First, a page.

Letter to the Advanced Bioeconomy: Advance off the Beach

July 27, 2020 |

There was always going to be a point when the advanced bioeconomy reached the end of the “R&D years” and transitioned into “the years of deployment”, and if you read the Biden plan here or the latest pushback from the bioeconomy here against the alleged misdeeds of the Trump Administration, you might realize that we have reached the point where the industry can no longer support itself on public goodwill  regarding the industry’s potential and must transition more aggressively towards deployment.

Electrify Everything vs Green Nothing

The Trump Administration is focused on creating US energy dominance by unlocking oil & gas resources. A prospective Biden Administration is focused on an “electrify everything” strategy in which direct tailpipe emissions are curbed through electric motors and then indirect power gen emissions are eliminated by the expansion of solar and wind power. And the development of a carbon removal industry thereafter to address the problem of all the emissions that piled up while the electric vehicles and renewable power projects were under construction.

Leaving the advanced bioeconomy with a role to play in niches such as materials and nutrition, but no role in transport at all, excepting some transitional activity primarily aimed at long-range trucking, marine and jet.

A Tale of Two Monopolies

We’re not a fan of entire platforms like transportation dependent on a single sector for its energy. Electricity will eventually re-create problems that came with oil & gas. Perhaps not the climate crisis, but there will be some other crisis relating to ownership of assets, monopoly behaviors, freezing out of future alternatives, resource wars. The problems that always come with monopolies.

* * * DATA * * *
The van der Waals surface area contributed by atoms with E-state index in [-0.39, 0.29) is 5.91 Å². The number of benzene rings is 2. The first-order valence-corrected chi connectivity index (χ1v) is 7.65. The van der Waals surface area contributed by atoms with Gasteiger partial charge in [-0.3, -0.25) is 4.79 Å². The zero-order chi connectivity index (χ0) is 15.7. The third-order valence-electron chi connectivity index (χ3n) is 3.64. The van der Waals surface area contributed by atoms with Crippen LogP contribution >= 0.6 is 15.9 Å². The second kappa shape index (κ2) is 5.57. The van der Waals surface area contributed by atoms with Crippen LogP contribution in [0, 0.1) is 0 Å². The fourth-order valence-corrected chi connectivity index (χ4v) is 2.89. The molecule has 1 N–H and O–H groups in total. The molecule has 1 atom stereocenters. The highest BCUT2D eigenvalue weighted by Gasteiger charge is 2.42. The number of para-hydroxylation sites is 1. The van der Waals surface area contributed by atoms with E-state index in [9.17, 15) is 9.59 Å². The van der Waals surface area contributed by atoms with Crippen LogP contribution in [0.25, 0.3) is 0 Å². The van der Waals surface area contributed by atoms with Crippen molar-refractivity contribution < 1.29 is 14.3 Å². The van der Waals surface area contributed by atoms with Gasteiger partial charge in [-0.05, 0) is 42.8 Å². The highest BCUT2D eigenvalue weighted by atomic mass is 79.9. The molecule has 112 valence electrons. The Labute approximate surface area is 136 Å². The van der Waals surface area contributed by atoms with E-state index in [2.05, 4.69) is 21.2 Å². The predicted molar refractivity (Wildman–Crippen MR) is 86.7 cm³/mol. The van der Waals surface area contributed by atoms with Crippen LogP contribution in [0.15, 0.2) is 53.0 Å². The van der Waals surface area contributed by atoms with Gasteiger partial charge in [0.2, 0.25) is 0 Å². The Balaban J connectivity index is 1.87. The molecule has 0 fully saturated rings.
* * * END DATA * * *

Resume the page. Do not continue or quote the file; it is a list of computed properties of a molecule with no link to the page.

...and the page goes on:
But, we can read the writing on the wall. Right now, it’s a tale of two monopolies, take your pick. We’d rather see more about energy freedom, diversity and equal opportunity, and less about choosing between one monopoly or the other.

Scale now, Pilgrim

So, what’s the advanced bioeconomy to do? To get a seat at the table, more scale is needed. Scale that comes from clear goals and focused, co-operative effort. True, there is more collaboration across the scientific field now than ever before, but less coordination. There are so many R&D projects around the world right now, it feels like the Holy Roman Empire broken up into hundreds of weak fiefdoms.